Monday, December 12, 2016

Donald Trump and the End of the American Century - An OpEd Commentary by Edward L. Rubin, political science professor, Vanderbilt University

Donald Trump and the End of the American Century

An OpEd Commentary

by Edward L. Rubin
Political science professor, Vanderbilt University

 NASHVILLE, December 10, 2016 -- With his remarkable talent for turning his weaknesses into strengths by bald-faced denial ("No one respects women more than I do"), Donald Trump centered his presidential campaign on the slogan "Make America Great Again." 

In fact, every policy that he announced, and every message that his candidacy transmitted, signals the end of America's leading position in the world. 

We are entering a new era as a result of Trump's election, an era where we will be merely one of four or five contesting powers.

 This should not be surprising.  Since the fall of the Roman Empire, no political entity in the Western World has been able to maintain a dominant position for much more than a century. 

The Carolingians rose to power (to go back a long way) with Charles Martel's great victory over the Muslims in 732; in 843, they voluntarily divided up their empire and shortly thereafter disappeared.

 Spain became dominant with the conquest of the last Muslim principality in Iberia and its discovery of the New World in 1492; with the death of Philip II in 1598, following the defeat of the Armada and the loss of the Netherlands, it entered its long period of decline.  Its place was taken by Bourbon France, which resolved its intense religious conflicts with the accession of Henry IV in 1589 and dominated Europe under Louis XIV. 

By 1704, its armies had been pummeled in the War of Spanish Succession and its dominance was ended.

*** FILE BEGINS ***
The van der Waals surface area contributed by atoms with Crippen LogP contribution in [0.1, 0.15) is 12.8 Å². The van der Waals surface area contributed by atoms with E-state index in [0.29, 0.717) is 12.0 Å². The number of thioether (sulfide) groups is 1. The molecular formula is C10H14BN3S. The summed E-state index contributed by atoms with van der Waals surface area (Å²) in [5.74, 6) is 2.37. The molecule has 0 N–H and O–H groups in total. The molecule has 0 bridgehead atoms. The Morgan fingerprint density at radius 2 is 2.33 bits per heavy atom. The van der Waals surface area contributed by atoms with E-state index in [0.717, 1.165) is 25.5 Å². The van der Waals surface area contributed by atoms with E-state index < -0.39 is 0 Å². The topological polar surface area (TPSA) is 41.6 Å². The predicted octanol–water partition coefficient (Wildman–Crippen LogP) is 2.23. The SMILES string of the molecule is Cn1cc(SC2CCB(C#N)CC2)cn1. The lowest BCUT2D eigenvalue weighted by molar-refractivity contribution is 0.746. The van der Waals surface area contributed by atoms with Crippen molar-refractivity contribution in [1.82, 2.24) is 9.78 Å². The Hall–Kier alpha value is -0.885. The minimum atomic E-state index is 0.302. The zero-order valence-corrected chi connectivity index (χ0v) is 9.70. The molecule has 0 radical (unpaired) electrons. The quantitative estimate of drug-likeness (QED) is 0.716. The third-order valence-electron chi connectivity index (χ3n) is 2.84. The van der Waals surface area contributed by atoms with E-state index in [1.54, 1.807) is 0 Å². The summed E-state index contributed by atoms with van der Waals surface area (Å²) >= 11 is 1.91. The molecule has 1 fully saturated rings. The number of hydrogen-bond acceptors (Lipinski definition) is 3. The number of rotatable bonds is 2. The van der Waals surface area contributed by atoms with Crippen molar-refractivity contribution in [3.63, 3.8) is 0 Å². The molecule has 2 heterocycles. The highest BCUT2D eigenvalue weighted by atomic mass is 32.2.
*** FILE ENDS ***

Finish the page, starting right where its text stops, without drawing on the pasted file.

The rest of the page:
In 1763, England, recently unified with Scotland, took control of North America and India as a result of the Seven Years' War.  It remained the world's leading power (briefly interrupted by Napoleon's spectacular triumphs) until the unification of Germany in 1871.

 The United States took Britain's place in 1917 with its decisive entry into World War I.  It retreated briefly when it refused to join the League of Nations, then returned to win World War II, turned its defeated enemies into loyal democratic allies, rebuilt Europe under the Marshall Plan, and prevailed over the Soviet Union in the Cold War. 

 It is now exactly 100 years later, and the American Century has come to an end with the election of Mr. Trump.

 It isn't easy to maintain a position of leadership.  First, it demands that a nation generate rulers (one way or another) who command the respect of other nations.

Trump, who won by giving voters a chance to indulge their disaffection and xenophobia, is regarded as either a contemptible buffoon or a dangerous egomaniac throughout the world.   Second, leadership costs money because it involves an obligation to defend one's allies.  

Trump has announced that he wants to privatize NATO, forcing each nation to pay its own way, and has suggested that our allies develop their own nuclear deterrents.  Germany and Japan, which expiated their guilt from World War II by becoming pacifist regimes, are fully capable of re-arming themselves in this way, but they will hate us for it. 

Third, leaders must be willing to support those who rely on them and embrace their principles.  Mr. Trump, in response to some transparently manipulative flattery and Internet shenanigans by Vladimir Putin, will deliver the Ukraine into his hands, allowing him to reverse his greatest foreign policy defeat. Once that happens (with the Baltic states thrown in for good measure, perhaps), none of the nations of Europe will trust us again; they will band together or look to China for protection.